The White House launched an official taxpayer receipt today.
You enter how much you paid in income taxes, and how much you paid for Social Security and Medicare (which have their own special taxes, and are broken out on your W-2).
The calculator tells you, dollar by dollar, what you taxes paid for.
Take, for example, a married couple that made $80,000, has kids and put 5 percent of their income into a tax-deferred retirement plan. This screengrab shows part of their receipt (click on the image to see a bigger version):
They paid $4,960 for Social Security, $1,160 for the Medicare hospital fund, $1,015.97 for defense and $938.71 for other health care costs (including Medicaid and some parts of Medicare).
They paid $285.86 in interest on the national debt. They paid $46.36 for science, space and technology (NASA, the National Science Foundation and the like). They paid $15.45 for responses to natural disasters. Etc.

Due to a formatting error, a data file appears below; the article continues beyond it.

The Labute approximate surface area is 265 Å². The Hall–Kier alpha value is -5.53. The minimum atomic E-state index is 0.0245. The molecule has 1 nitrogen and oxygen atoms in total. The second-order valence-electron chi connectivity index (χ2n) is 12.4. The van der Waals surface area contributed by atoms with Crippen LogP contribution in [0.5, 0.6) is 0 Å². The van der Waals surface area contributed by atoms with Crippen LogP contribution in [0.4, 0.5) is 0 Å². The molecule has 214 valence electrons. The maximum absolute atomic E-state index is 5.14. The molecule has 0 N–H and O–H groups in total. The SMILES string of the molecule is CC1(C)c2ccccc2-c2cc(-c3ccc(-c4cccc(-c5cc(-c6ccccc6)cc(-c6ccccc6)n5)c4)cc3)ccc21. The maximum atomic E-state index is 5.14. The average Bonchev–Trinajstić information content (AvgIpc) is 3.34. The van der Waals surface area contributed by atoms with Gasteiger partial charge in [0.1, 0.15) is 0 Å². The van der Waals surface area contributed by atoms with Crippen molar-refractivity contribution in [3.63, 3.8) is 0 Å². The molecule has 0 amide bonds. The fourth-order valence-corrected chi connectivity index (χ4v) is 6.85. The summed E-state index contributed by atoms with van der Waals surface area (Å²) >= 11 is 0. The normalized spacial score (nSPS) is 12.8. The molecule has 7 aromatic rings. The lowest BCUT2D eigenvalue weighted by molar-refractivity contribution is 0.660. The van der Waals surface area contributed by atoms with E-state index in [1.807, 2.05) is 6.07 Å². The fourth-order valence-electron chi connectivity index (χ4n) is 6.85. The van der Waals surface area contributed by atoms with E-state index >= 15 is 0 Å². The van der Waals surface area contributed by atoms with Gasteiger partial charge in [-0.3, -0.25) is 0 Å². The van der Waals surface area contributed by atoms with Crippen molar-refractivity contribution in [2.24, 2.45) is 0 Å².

The receipt calculator (online here) includes a bunch of other categories, and the larger categories include more detailed breakdowns.
The idea of a taxpayer receipt has been kicking around for a while now, and some people have gone out and created their own using publicly available data.
A think tank called Third Way launched one. A couple computer engineers in Minnesota created What We Pay For, which in turn gave rise to a project where people create data visualizations (graphs and the like) based on the data from What We Pay For.